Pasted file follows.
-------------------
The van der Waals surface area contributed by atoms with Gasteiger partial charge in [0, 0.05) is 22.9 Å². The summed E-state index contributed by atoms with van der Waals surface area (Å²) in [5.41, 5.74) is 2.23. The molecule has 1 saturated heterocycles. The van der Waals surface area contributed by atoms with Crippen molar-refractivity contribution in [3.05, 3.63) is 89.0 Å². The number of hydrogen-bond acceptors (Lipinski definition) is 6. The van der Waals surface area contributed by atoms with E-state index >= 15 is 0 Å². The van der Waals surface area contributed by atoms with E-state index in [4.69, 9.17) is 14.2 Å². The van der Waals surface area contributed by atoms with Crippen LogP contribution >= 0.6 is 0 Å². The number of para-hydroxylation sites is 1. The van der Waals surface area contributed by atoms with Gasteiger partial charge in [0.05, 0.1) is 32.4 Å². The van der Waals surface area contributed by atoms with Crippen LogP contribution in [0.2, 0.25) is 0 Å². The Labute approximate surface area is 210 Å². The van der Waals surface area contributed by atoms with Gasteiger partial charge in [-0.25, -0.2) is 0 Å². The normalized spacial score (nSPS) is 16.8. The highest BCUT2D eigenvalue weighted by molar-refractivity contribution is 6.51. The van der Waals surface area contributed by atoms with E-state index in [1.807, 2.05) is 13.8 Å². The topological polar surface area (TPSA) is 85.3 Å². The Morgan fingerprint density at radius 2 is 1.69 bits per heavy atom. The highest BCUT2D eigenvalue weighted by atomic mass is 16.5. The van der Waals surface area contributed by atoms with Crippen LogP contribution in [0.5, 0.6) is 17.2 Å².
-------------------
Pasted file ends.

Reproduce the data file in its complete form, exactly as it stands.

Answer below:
The van der Waals surface area contributed by atoms with Gasteiger partial charge in [0, 0.05) is 22.9 Å². The summed E-state index contributed by atoms with van der Waals surface area (Å²) in [5.41, 5.74) is 2.23. The molecule has 1 saturated heterocycles. The van der Waals surface area contributed by atoms with Crippen molar-refractivity contribution in [3.05, 3.63) is 89.0 Å². The number of hydrogen-bond acceptors (Lipinski definition) is 6. The van der Waals surface area contributed by atoms with E-state index >= 15 is 0 Å². The van der Waals surface area contributed by atoms with E-state index in [4.69, 9.17) is 14.2 Å². The van der Waals surface area contributed by atoms with Crippen LogP contribution >= 0.6 is 0 Å². The number of para-hydroxylation sites is 1. The van der Waals surface area contributed by atoms with Gasteiger partial charge in [0.05, 0.1) is 32.4 Å². The van der Waals surface area contributed by atoms with Crippen LogP contribution in [0.2, 0.25) is 0 Å². The Labute approximate surface area is 210 Å². The van der Waals surface area contributed by atoms with Gasteiger partial charge in [-0.25, -0.2) is 0 Å². The normalized spacial score (nSPS) is 16.8. The highest BCUT2D eigenvalue weighted by molar-refractivity contribution is 6.51. The van der Waals surface area contributed by atoms with E-state index in [1.807, 2.05) is 13.8 Å². The topological polar surface area (TPSA) is 85.3 Å². The Morgan fingerprint density at radius 2 is 1.69 bits per heavy atom. The highest BCUT2D eigenvalue weighted by atomic mass is 16.5. The van der Waals surface area contributed by atoms with Crippen LogP contribution in [0.5, 0.6) is 17.2 Å².